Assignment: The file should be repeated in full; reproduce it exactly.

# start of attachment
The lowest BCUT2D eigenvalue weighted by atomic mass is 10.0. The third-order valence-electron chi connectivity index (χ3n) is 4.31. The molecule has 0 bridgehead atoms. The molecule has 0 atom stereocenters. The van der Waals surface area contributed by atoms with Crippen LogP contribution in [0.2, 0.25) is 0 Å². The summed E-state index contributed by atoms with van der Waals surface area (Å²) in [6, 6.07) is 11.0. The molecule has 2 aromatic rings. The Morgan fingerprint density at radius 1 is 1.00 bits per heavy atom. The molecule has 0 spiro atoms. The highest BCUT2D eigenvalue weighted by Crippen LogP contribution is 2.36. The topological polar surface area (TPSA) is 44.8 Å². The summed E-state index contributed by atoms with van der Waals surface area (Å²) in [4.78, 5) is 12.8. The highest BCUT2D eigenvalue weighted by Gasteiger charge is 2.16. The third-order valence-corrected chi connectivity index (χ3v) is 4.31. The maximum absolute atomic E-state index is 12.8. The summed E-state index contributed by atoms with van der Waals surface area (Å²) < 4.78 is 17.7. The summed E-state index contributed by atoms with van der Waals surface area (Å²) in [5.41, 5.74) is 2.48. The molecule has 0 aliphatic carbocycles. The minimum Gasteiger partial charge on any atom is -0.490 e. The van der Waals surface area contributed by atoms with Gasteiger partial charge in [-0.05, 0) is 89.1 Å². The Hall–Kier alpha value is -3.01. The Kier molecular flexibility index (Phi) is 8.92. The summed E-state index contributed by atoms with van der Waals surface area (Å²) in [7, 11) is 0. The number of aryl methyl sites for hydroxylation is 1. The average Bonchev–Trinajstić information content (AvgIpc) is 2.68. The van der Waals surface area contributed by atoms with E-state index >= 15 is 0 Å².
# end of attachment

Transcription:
The lowest BCUT2D eigenvalue weighted by atomic mass is 10.0. The third-order valence-electron chi connectivity index (χ3n) is 4.31. The molecule has 0 bridgehead atoms. The molecule has 0 atom stereocenters. The van der Waals surface area contributed by atoms with Crippen LogP contribution in [0.2, 0.25) is 0 Å². The summed E-state index contributed by atoms with van der Waals surface area (Å²) in [6, 6.07) is 11.0. The molecule has 2 aromatic rings. The Morgan fingerprint density at radius 1 is 1.00 bits per heavy atom. The molecule has 0 spiro atoms. The highest BCUT2D eigenvalue weighted by Crippen LogP contribution is 2.36. The topological polar surface area (TPSA) is 44.8 Å². The summed E-state index contributed by atoms with van der Waals surface area (Å²) in [4.78, 5) is 12.8. The highest BCUT2D eigenvalue weighted by Gasteiger charge is 2.16. The third-order valence-corrected chi connectivity index (χ3v) is 4.31. The maximum absolute atomic E-state index is 12.8. The summed E-state index contributed by atoms with van der Waals surface area (Å²) < 4.78 is 17.7. The summed E-state index contributed by atoms with van der Waals surface area (Å²) in [5.41, 5.74) is 2.48. The molecule has 0 aliphatic carbocycles. The minimum Gasteiger partial charge on any atom is -0.490 e. The van der Waals surface area contributed by atoms with Gasteiger partial charge in [-0.05, 0) is 89.1 Å². The Hall–Kier alpha value is -3.01. The Kier molecular flexibility index (Phi) is 8.92. The summed E-state index contributed by atoms with van der Waals surface area (Å²) in [7, 11) is 0. The number of aryl methyl sites for hydroxylation is 1. The average Bonchev–Trinajstić information content (AvgIpc) is 2.68. The van der Waals surface area contributed by atoms with E-state index >= 15 is 0 Å².